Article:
Water cannons meet rubber ducks . . .
Pro-democracy protesters in Bangkok gathered on Tuesday and Wednesday to pressure legislators as they discussed constitutional changes in a special two-day parliamentary session. Protesters used inflatable rubber ducks as shields against tear gas and water cannons in the most violent clashes between demonstrators and riot police since protests began earlier this year. At least 55 people were injured, and others were treated for bullet wounds, although it is unclear who fired the shots. Student leader Parit ‘Penguin’ Chiwarak told a crowd of supporters that there would be no compromise, reaffirming protesters’ commitment to take to the streets until their demands – including the resignation of the prime minister, amendments to the 2017 constitution, and reforming the monarchy – are addressed by the government.
‘People’s draft’ rejected . . .
Inside the walls of parliament, legislators discussed seven draft constitutional amendments, including the ‘people’s draft’ proposed by legal watchdog iLaw and endorsed by nearly 100,000 Thai citizens. The people’s draft is the most detailed and democratic of the proposed amendments and calls for the creation of an elected constitutional drafting committee to amend all sections of the constitution, including those relating to the monarchy. However, the people’s draft was rejected after failing to receive enough votes from MPs and senators.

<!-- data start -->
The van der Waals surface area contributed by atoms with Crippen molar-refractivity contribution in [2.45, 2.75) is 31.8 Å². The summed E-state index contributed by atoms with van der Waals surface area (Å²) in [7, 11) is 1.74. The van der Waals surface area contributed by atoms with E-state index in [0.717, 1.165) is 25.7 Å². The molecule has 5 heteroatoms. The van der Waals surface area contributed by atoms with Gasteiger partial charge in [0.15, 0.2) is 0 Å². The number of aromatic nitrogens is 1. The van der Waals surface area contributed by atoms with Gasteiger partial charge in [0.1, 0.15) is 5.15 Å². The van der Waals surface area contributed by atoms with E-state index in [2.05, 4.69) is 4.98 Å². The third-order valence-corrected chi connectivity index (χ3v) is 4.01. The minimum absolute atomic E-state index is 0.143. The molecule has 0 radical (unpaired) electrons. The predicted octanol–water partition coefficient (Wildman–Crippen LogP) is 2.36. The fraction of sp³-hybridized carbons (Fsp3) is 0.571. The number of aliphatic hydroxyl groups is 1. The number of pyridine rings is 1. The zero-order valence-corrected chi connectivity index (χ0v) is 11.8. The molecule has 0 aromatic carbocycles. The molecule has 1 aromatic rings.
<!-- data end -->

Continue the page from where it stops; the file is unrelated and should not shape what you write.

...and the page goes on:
Little hope for institutional channels . . .
The parliamentary sessions are an attempt by Prime Minister Prayuth Chan-o-cha to demonstrate some good faith toward the pro-democracy movement. Although the people’s draft was defeated, other approved proposals led to the formation of a panel to discuss amendments. Protesters, however, may view this as an attempt by the government to buy time instead of addressing their immediate concerns. The path towards constitutional change is fraught with legal hurdles. Any amendment can be blocked by two-thirds of the military-appointed senate or the senate-appointed constitutional court. The government and its supporters fiercely oppose any changes regarding the monarchy, which is at odds with one of the pro-democracy movement’s core demands. With the next demonstration scheduled for November 25, protesters are already bracing themselves to up the ante.
- Al-Jazeera: Thai protesters, police clash as Parliament mulls charter change
- Bangkok Post: iLaw charter draft favoured by protesters rejected
- Prachatai English: Call for constitutional amendments answered with tear gas, water cannon